Montreal couple cleared of terror charges, boyfriend guilty of explosives-related offence
El Mahdi Jamali, 20, and Sabrine Djermane, 21, were arrested in spring 2015
A young Montreal couple who said they were planning to visit Greece in 2015 were acquitted by a jury Tuesday of accusations the trip was really part of a covert plan to join the terrorist group ISIS.
El Mahdi Jamali, 20, and Sabrine Djermane, 21, were each facing three charges:
- Attempting to leave Canada to commit a terrorist act.
- Possession of an explosive substance.
- Committing an act under the direction of, or for the profit of, a terrorist organization.
Djermane was found not guilty on all three charges. Jamali was found guilty of possessing an explosive without a lawful excuse, which carries a maximum sentence of five years, compared to the 14 he faced under the original explosives charge.
Quebec Superior Court Justice Marc David, the trial judge, ordered the couple released after reading the verdict. Both have been detained since April 2015.
Given his time served, David told Jamali later in the day his sentence was already purged. Lawyers for the couple said the verdict represented the best possible outcome and sent a clear message to the public.
"At the end of the day, aside from the guilt of Mr. Jamali on a reduced charge, Sabrine Djermane and El Mahdi Jamali are not terrorists," said Charles Benmouyal, Djermane's lawyer.
But despite the acquittals, the couple still faces a long list of conditions stemming from a peace bond that was issued separately from the criminal charges, and which remains in effect.
Those conditions include a prohibition against using social media, checking in weekly with the RCMP and avoiding Montreal's Assahaba mosque, linked to the controversial imam Adil Charkaoui.
"If we asked for these conditions, and maintain the [peace bonds], it's because there are still reasonable grounds to believe in the possibility of offences," prosecutor Lyne Décarie said Tuesday afternoon.
Décarie indicated the Crown would return to court on Jan. 16 to seek to have the peace bond conditions imposed for a fixed period of time. She did not say whether the Crown planned to appeal the verdict itself.
"We'll study the judge's instructions to the jury," Décarie said.
Defence argued pair were planning a vacation
When they were arrested in the spring of 2015, Djermane and Jamali were 19 and 18, respectively, and were living together and attending Collège de Maisonneuve.
During the three-month trial in a Montreal courtroom, Décarie tried to convince the jury that Djermane and Jamali, who had plans to fly to Greece two weeks after the arrest, were planning to eventually travel to Syria.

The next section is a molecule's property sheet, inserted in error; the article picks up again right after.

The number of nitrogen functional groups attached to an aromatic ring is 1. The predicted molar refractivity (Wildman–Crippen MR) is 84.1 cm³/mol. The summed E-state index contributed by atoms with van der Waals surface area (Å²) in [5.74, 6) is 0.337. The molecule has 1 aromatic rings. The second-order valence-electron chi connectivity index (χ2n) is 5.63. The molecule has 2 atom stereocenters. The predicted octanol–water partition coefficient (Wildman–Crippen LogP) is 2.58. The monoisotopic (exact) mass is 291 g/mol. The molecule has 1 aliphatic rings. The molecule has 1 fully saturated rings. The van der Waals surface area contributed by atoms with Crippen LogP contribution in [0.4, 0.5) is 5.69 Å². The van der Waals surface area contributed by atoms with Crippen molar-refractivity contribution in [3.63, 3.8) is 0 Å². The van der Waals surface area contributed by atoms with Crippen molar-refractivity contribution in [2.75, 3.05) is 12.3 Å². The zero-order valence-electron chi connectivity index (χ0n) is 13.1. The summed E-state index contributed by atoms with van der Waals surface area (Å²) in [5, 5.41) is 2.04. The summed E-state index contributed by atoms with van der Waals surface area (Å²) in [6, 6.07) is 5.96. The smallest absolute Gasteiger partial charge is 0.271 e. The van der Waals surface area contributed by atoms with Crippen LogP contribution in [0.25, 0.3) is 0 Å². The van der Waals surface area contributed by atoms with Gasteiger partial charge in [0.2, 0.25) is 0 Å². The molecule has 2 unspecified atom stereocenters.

Décarie pointed to evidence including a recipe for a pressure cooker bomb, which was found on the bedside table in the couple's condo.
The jury also heard how during their investigation, RCMP officers discovered a pressure cooker and a dollar-store bag full of ingredients required for that recipe, including matches, a clock, coffee filters and nails.
The lawyers for Djermane and Jamali did not mount a defence.
But during closing arguments, Jamali's lawyer tried to convince the jury that there was no firm evidence that his client supported the Islamic State in Iraq and Syria, and nothing proving beyond a reasonable doubt that the couple had any kind of plan to go to Syria.
Instead, he suggested the two were just planning to visit Athens, as tourists.
"The jury understood that reading La Presse or Radio-Canada articles about the Islamic State is not a crime," Tiago Murias said Tuesday.
"The jury understood that there is a difference between informing yourself, being curious, and going beyond that."
The defence also suggested that if the pair had truly planned on making a bomb, they wouldn't have left the recipe out like that, when they knew the RCMP had suspicions.
The couple's lawyers also argued that what the prosecution was trying to pass off as ingredients for bomb making were, in fact, nothing more than innocuous household objects.
Djermane's lawyer said the Crown was relying on circumstantial evidence, which ultimately failed to sway the jury.
"The conclusion that the jury had to draw was that there wasn't only one explanation possible based on the evidence that was gathered," Benmouyal said.
Life goes on
Over the five days of deliberations, the jury posed two questions to the judge. One involved the definition of "knowingly" in relation to the charge of attempting to leave Canada to commit terrorism.
The second question was about whether a list of bomb-making materials could itself be considered an explosive substance. David told them it could not, but it could inform their view of how the seized materials intended to be used.
After 2½ half years behind bars, the couple will now be looking to put the ordeal behind them, their lawyers said.
"They still love each other. They have a future together, and that's what they're going to concentrate their efforts on," Benmouyal said.